As we’ve noted already, we expect voice search to be one of the big themes in shaping e-commerce through 2021 and beyond. While this technology has been around for a while - Google in 2013 announced that they want to build the ultimate Star Trek - voice activated system - it is only now that it is beginning to be widely applied.
Voice search is now extremely important for Google, and other companies with massive crawlers and search engines like Amazon. For e-commerce businesses looking to address the maximum number of people possible then, adapting stores for voice search is essential.
So, how does voice search work, and how you can e-commerce stores adapt and become voice searches friendly?
The Numbers Behind Voice Search
Voice search means accessing a search engine via voice commands, usually with the help of devices like Alexa or Google Home. It’s estimated that voice searches have multiplied by 35 times since 2008. Moreover, a study performed by Search Engine Land shows that 20-25% of all mobile searches are voice searches.
Sure, text input still dominates most queries online, whether they’re Google questions, or searches on Amazon. However, the reality is that voice search continues to grow, because it has a slew of benefits for consumers - not least convenience, speed and being able to search the internet hands-free and on-the-go.
A Growing Trend
The use of AI powered personal assistants with voice search capabilities is on the rise. It’s expected that by 2024, the number of voice assistants in use worldwide will have reached a staggering 8.4 billion. It’s not therefore a question of will will voice searches become just as relevant as traditional queries, but rather a question of when.
E-commerce businesses with an eye on the future should prepare for this now. Voice searches have different queries than traditional searches. The sentences are formulated differently, which in turn affects your on-site SEO and SEM optimization.
Moreover, with voice-search it’s not a human choosing between options after Googling a product, so your site needs to be fit for a “robot’s” assessment of your site.
Let’s talk about how you do that.
How to Adapt Your Platform to Voice Search
Adapting an ecommerce platform to voice search, whether it’s an account on Amazon, or your own site, has two elements.
First, platforms need to focus on SEO (Search Engine Optimization) and SEM (Search Engine Marketing) optimization. Product titles, descriptions, and tags need to match the queries that the products need to rank for, or the queries they are advertised on.
Once that’s done, the next step will be to optimise the backend of an e-commerce platform, in order to convince the algorithms that the platform is a good place to order products from.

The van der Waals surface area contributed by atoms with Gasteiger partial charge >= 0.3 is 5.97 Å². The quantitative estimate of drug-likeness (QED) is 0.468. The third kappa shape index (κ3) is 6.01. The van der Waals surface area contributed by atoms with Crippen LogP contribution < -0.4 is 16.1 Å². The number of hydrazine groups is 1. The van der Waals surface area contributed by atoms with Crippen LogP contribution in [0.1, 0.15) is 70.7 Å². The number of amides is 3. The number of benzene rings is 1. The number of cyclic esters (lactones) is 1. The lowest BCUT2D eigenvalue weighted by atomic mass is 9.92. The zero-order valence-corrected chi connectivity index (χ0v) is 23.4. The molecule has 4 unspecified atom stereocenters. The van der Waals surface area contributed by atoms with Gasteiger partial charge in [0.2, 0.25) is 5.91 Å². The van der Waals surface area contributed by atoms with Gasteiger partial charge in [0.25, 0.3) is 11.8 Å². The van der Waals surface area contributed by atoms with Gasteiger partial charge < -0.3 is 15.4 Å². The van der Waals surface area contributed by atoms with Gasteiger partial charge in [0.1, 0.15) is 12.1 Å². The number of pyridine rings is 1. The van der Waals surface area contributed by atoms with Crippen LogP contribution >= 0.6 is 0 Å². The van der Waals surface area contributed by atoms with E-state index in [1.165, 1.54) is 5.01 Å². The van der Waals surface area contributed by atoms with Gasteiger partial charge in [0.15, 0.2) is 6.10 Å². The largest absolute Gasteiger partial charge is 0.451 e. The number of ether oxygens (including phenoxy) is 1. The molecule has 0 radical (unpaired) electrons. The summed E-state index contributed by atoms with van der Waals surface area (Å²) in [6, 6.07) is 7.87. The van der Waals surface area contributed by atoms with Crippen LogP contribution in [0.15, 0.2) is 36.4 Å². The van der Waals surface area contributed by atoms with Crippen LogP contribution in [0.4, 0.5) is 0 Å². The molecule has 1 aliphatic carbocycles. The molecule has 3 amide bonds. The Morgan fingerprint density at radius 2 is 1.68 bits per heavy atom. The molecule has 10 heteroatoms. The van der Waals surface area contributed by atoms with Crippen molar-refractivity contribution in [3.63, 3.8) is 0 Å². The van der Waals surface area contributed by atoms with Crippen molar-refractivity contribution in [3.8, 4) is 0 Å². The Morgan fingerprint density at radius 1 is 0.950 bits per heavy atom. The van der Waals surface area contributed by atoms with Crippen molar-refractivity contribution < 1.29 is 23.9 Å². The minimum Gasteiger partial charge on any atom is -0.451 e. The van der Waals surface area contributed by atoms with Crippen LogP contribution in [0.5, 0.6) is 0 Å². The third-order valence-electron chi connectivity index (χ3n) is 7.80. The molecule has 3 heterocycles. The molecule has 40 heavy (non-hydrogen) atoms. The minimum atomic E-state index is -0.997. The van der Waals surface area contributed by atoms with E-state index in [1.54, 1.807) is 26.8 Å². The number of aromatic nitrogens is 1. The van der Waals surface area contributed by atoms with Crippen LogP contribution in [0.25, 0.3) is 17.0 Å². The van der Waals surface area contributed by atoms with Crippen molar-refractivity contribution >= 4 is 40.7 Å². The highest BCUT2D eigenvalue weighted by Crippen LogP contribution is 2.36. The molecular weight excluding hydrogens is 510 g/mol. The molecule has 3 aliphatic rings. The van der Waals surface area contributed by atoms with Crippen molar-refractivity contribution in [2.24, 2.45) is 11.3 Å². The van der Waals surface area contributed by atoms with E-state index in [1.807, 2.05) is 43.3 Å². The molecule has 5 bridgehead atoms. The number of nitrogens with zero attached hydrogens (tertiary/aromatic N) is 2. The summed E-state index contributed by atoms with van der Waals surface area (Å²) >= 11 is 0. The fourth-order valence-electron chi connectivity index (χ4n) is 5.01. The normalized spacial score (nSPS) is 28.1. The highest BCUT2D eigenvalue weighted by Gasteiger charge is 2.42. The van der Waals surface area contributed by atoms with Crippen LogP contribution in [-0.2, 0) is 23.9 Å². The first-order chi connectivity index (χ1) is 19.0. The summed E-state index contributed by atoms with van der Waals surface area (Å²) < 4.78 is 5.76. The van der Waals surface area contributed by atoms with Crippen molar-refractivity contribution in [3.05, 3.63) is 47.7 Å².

SEO and SEM For Voice Search
The key difference between traditional searches and voice searches is sentence structure. While traditional searches were shorter, and more to the point, voice searches tend to follow grammar rules more closely, resulting in longer queries.
For example, someone doing a traditional google search for the best sneakers to buy might Google “best sneakers 2021”, while a voice search looking for the same thing might look like “what are the best sneakers to buy in 2021”.
There’s no need for e-commerce platforms to change primary keywords instantly to match voice searches, because traditional searches are still important, especially if there’s no clear buyer intent modifier to the keyword.
It’s something e-commerce platforms should keep in mind however, as part of a long-term strategy. As the volume of impressions gained from voice searches grows, it would be smart to begin adapting to the longer tail keywords used in voice searches.
The same principle applies to advertising campaigns. If an online book retailer for example found that PPC ads are performing well for “fantasy books”, there’s no need to urgently change the keywords you target to “where to buy fantasy books online”. However, there is a case for running test campaigns for these voice searches to see if they can provide better results.
Moreover, every single SEO improvement helps here, because it breeds trust in a site, making it easier for voice activated devices to recommend your products.
Having gained insight into the keywords an audience uses, e-commerce platforms can then begin to make sure algorithms favour their websites. Alexa users, for example, can simply say “Alexa, Order” followed by your desired product.
Sure, if the product requested can be easily found on Amazon, Alexa will most likely order from Amazon. But not everything is readily available on Amazon, especially if we’re talking about requests outside of the US, so authority is still crucial to e-commerce sites when it comes to facilitating sales through voice searches.
Some of ways in which e-commerce sites can improve their chances here include; optimising the loading time of a site with tools like GTMetrix; uploading a sitemap so algorithms can easily map your pages and find products; using schema metadata for even better indexation by algorithms and claiming and constantly updating Google Business listings.
Voice search is on the rise, and is a convenient way for users to research and buy products. This presents an opportunity to e-commerce businesses. Online retailers with an eye on the future should optimise SEO and SEM processes to incorporate the right keywords, and optimise sites to inspire trust to crawlers. Taking these steps will keep businesses ahead of the voice-search curve.